@NCCapitol

@NCCapitol

Groups set up unemployment reform debate

Posted January 30, 2013
Updated June 13, 2013

— Hours before House and Senate lawmakers returned to work Wednesday, two groups held news conferences to set the stage for debate over an unemployment compensation reform bill.

House leaders say they expect the Finance Committee to take up a wide-ranging bill that will both reduce the value and duration of benefits for unemployed workers and raise taxes on businesses.

"Right now, jobs in this state cost too much," said Lew Ebert, president of the North Carolina Chamber, one of the primary movers behind the "Reemployment Coalition," a group of business interests pushing for unemployment reform. Many features of the unemployment bill that will be heard Thursday have been championed by the coalition generally and the North Carolina Chamber specifically. 

During the recession, North Carolina has racked up more than $2.5 billion in debt to the federal government. That money was used to pay state unemployment claims. Ebert and Bruce Clark, president of Capital Associated Industries, said the $21 per employee per year hike to federal unemployment taxes will discourage employers from hiring. 

The House plan will reduce benefits for unemployed workers effective July 1 and raise taxes on businesses to repay the debt more quickly. 

Most controversially, making those changes effective July 1 will cut off federally-funded benefits to workers who have been unemployed for more than 26 weeks. That's because federal law cuts off long-term benefits in any state that changes its program. Right now, roughly 80,000 people are receiving long-term, federally funded unemployment assistance. 

Ebert and other backers of the House bill said that North Carolina needs to be able to get its fiscal house in order and that unemployment benefits were never meant to be a long-term entitlement.

But Democratic lawmakers and members of the Winston-Salem Urban League, a group that among other things provides job training and counseling, said that helping unemployed workers transition to needs jobs should be part of the bill.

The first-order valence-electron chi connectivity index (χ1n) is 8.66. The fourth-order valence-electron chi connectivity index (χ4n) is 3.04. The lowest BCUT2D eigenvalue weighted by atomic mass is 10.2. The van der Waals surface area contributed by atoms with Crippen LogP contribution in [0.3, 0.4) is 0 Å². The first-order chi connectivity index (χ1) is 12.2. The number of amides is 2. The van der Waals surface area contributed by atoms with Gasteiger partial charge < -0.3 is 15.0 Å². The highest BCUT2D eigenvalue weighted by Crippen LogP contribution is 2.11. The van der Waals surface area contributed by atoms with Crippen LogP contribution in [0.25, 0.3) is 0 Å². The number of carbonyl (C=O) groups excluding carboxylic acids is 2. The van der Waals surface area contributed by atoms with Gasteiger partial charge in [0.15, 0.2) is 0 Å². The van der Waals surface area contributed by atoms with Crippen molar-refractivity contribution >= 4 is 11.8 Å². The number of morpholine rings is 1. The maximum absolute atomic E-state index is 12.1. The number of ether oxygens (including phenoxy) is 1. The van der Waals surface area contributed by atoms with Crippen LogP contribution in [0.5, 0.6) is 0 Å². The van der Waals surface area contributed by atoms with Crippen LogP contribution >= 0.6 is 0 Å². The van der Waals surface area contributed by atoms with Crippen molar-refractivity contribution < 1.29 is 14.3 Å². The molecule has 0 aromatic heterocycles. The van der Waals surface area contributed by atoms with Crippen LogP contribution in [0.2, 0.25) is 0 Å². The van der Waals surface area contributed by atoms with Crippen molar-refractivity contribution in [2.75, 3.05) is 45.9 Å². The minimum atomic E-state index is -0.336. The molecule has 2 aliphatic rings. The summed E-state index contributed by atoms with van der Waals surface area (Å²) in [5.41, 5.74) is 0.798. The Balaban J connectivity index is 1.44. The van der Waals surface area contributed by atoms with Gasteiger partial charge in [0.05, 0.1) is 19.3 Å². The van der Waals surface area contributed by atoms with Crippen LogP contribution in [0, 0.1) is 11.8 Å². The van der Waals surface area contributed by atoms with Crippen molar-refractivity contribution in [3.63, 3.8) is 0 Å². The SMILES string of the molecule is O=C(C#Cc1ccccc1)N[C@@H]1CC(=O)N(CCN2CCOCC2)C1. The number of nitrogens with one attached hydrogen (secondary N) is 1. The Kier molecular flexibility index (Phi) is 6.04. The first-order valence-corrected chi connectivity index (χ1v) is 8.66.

"Cutting workers off at the knees will not be the answer," said Rep. Larry Hall, D-Durham, the House minority leader.

Rep. Marcus Brandon, D-Guilford, said lawmakers should look not only a money for job training, but put money toward groups like the Urban League that help people find jobs with that work. 

He added that the long-term unemployment fix needed to do a better job of helping those who will lose benefits as a result of reform. 

"Most of the folks in my community are starving today," he said.

Clark said that the unemployment bill will help move people into work. A key feature, he said, would be to require that unemployment recipients physically come to an Employment Security Office between the time they first file for benefits and the time they receive their second weekly unemployment check.

Right now, he said, too many people can file for unemployment electronically without ever talking to someone about how they are looking for work or what kind of additional job training they may need.

"That central feature of coming down an having that conversation is more important than any program with a catchy name," Clark said. 

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